Professional Dancers

Swan Lake is the most popular ballet, drawing sold out seats for every showing of the drama. The dancers gracefully pounce on the scene, meticulously and seamlessly. They seem to almost be floating on the stage; elegance is an understatement for their talent. What the crowd doesn’t see, however, is the time, energy and tears that go into becoming ballerinas. What is the training like for a professional ballet dancer? To perfect their craft, ballerinas are put through the test of rigorous practice, rigid diets and countless blisters all to put on a show.

Ballerina’s days’ usually start early and with a complete breakfast. They forgo sugary options such as cereal and opt for a more wholesome breakfast of fiber and proteins. To get energy for their day full of practice, breakfast is a crucial meal for the dancers.

For lunch, Ballerinas often choose salads with added proteins. This gives the dancers a mix between antioxidants and proteins for muscle recovery which is important for building muscles. Because they practice during the day, ballet dancers tend to eat less carbs to avoid bloating during the day. For dinner, after their daily practice is done, dancers eat more carbs along with vegetables and proteins.

Eating clean is a staple for ballet dancers for aesthetic and energy reasons; they eat smartly and methodical. As for the physical training, some dancers are practice from 8am – 6pm, but it doesn’t stop there. Dancers need to be in the best shape and often add extra hours of cardio to their day. Some dancers wake up early workout, go to school or work and then finish their day with an 8-hour dance practice. Talk about a packed day.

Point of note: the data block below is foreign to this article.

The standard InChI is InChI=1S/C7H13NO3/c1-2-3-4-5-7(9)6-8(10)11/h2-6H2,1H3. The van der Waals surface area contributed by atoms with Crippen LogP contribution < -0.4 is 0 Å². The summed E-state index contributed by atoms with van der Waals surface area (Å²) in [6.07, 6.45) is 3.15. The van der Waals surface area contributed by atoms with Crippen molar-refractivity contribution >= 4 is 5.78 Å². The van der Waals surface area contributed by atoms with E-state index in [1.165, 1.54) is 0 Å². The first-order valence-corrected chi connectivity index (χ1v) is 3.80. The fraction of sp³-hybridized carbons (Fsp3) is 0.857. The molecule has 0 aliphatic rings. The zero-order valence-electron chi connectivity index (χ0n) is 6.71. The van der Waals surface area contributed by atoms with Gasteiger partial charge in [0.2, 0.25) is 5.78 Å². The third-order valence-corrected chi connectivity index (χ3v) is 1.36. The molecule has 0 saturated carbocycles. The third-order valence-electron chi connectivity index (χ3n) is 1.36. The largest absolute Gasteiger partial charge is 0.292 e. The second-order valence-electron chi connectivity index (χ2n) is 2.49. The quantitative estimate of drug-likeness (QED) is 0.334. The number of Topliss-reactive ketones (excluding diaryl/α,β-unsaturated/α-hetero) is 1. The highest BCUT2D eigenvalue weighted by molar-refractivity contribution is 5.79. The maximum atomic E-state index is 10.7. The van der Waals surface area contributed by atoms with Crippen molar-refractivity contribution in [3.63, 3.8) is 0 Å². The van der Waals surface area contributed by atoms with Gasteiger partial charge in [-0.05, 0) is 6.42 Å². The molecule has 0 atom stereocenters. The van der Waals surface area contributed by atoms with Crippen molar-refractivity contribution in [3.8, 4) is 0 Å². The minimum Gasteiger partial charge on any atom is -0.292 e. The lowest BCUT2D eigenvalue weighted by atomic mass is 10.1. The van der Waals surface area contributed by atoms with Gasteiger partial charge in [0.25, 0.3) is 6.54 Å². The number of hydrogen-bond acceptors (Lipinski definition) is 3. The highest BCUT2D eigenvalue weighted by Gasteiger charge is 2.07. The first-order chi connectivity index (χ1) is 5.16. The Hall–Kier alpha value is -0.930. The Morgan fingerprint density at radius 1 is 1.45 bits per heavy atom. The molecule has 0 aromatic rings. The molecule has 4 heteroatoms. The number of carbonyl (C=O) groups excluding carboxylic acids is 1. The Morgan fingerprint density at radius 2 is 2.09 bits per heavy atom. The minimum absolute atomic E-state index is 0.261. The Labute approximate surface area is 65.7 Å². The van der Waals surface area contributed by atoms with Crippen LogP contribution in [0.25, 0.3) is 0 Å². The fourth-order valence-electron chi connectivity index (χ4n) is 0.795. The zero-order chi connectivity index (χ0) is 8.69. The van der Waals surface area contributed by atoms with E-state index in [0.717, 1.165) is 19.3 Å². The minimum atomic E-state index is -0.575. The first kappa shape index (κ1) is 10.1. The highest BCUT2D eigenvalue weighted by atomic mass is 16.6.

Professional ballet dancers, are training to be the best and perfection is the goal. Even with natural talent, some dancers have to practice a routine or move 12x a day to get it perfect. The ones who can’t get it right have to sometimes stay behind after there 8-hour practice to practice again!

No pain, no gain. Ballet dancers are in constant pain doing the most intricate moves and can be injured after their constant practices. “Pointe,” a popular ballet move that involves standing on the tips of your toes, is an extremely painful but common move for most ballets. Pointe not only causes blisters and sometimes bruised toe nails, but it can also create rips and ruins ballet shoes.

The training isn’t gruesome physically but some ballet instructors use verbal tactics that can harm dancers as well. With perfection as the goal, tough love and harsh criticism of a ballerinas dancing can ruin her self-esteem. The constant pressure to reach a goal can be traumatizing to a ballerina.

The beautiful show of Swan Lake is built on pain, dedication and hard work. The ballet dancers subject themselves to a healthy diet, created to optimize their performance. They spend hours and hours of their day perfecting their practice and getting down routines and they endure painful routines and ridicule just to put on the show.

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